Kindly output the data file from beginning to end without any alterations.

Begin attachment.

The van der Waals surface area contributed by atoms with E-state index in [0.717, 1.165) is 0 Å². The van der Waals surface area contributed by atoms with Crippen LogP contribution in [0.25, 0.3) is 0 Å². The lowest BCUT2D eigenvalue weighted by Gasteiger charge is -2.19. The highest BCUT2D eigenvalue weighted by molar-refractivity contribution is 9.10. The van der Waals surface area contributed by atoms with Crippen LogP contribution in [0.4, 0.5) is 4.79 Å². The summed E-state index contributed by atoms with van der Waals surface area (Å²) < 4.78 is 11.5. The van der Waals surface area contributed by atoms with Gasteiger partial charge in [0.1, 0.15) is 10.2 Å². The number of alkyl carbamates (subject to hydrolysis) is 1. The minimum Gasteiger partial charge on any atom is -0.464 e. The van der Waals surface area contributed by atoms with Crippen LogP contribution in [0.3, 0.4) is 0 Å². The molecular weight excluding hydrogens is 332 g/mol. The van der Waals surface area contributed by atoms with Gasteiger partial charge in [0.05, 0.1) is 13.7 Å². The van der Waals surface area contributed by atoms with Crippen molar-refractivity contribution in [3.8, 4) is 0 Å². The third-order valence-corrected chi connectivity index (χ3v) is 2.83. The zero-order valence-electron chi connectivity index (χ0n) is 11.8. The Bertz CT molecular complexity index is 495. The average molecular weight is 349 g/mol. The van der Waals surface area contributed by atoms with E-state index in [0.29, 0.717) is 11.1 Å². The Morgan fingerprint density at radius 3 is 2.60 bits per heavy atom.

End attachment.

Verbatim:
The van der Waals surface area contributed by atoms with E-state index in [0.717, 1.165) is 0 Å². The van der Waals surface area contributed by atoms with Crippen LogP contribution in [0.25, 0.3) is 0 Å². The lowest BCUT2D eigenvalue weighted by Gasteiger charge is -2.19. The highest BCUT2D eigenvalue weighted by molar-refractivity contribution is 9.10. The van der Waals surface area contributed by atoms with Crippen LogP contribution in [0.4, 0.5) is 4.79 Å². The summed E-state index contributed by atoms with van der Waals surface area (Å²) < 4.78 is 11.5. The van der Waals surface area contributed by atoms with Gasteiger partial charge in [0.1, 0.15) is 10.2 Å². The number of alkyl carbamates (subject to hydrolysis) is 1. The minimum Gasteiger partial charge on any atom is -0.464 e. The van der Waals surface area contributed by atoms with Crippen LogP contribution in [0.3, 0.4) is 0 Å². The molecular weight excluding hydrogens is 332 g/mol. The van der Waals surface area contributed by atoms with Gasteiger partial charge in [0.05, 0.1) is 13.7 Å². The van der Waals surface area contributed by atoms with Crippen molar-refractivity contribution in [3.8, 4) is 0 Å². The third-order valence-corrected chi connectivity index (χ3v) is 2.83. The zero-order valence-electron chi connectivity index (χ0n) is 11.8. The Bertz CT molecular complexity index is 495. The average molecular weight is 349 g/mol. The van der Waals surface area contributed by atoms with E-state index in [0.29, 0.717) is 11.1 Å². The Morgan fingerprint density at radius 3 is 2.60 bits per heavy atom.